In Scrum, the workload is limited with each sprint. The tasks cannot exceed the amount of work that can be done in one sprint. If the task cannot be completed within a sprint, it is typically split into smaller tasks, that can then fit within a sprint.

In Kanban and Scrumban, the work in progress limits define the scope of work. Therefore, if the maximum number of tasks in progress is three, the team members cannot work on more tasks than three at the same time.

In the next blog post we will cover planning routines, estimation, and performance metrics for each of these methodologies.

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Post-It Notes: Beyond The Task Board

When talking about sticky notes at Eylean, we typically have in mind a Scrum or Kanban board, filled with colorful sticky notes with tasks on them.

Apparently, this thinking is very limited. In creative hands, Post-It notes can turn into artwork, pranks, conference decorations or just casual entertainment in the office. Below are 20 most creative uses of sticky notes – enjoy!

1. The Simpsons. 

Post it notes Simpsons


2. The “To-Do” board.


3. The office redesign.

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PassAlong Founder: Agile Is Not a Panacea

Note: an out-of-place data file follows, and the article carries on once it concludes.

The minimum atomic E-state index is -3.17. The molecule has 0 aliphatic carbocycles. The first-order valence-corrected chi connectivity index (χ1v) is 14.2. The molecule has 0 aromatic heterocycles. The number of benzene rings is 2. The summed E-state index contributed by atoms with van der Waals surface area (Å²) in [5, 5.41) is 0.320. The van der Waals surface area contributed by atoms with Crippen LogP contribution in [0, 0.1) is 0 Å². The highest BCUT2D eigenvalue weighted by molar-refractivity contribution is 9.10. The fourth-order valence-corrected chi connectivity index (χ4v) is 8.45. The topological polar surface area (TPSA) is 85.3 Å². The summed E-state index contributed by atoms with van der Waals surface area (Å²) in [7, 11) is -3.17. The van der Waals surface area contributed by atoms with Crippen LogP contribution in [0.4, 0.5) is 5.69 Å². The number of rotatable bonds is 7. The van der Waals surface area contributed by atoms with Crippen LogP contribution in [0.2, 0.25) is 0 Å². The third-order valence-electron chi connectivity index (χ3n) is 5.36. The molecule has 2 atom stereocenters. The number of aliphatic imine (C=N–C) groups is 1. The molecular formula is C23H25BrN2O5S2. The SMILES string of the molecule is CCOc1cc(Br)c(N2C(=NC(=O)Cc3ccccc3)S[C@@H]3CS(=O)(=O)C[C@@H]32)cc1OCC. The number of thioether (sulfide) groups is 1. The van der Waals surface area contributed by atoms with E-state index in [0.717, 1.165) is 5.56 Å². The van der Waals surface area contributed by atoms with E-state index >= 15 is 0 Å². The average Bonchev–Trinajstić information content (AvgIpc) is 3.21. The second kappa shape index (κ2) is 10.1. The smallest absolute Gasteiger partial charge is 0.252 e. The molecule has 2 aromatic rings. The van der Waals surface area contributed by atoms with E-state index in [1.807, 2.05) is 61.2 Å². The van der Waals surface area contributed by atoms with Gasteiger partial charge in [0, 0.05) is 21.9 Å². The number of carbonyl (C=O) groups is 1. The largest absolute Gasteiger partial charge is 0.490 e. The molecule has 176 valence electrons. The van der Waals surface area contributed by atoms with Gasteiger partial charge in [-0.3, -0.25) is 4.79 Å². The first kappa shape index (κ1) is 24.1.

Today we are talking with Gedas Mitkus, who has worked with a number of projects, big and small, and has recently founded a word of mouth marketing start-up PassAlong. Gedas shares his views on managing development projects and when agile is the right choice for a project – and when it is not. 

You have a lot of experience in managing various IT projects, can you tell us a bit about yourself and what projects have you been involved in so far?

I have done a number of agile projects ranging in duration from 3 months to 3.5 years as technical lead/architect or as project manager with budgets from £20K to £5M.  Most of projects were about launching new or building on top of existing web platforms, many with ongoing refactoring. The team sizes ranged from 3 to 40, with teams located in different time-zones. I have worked both with start-ups and established corporates.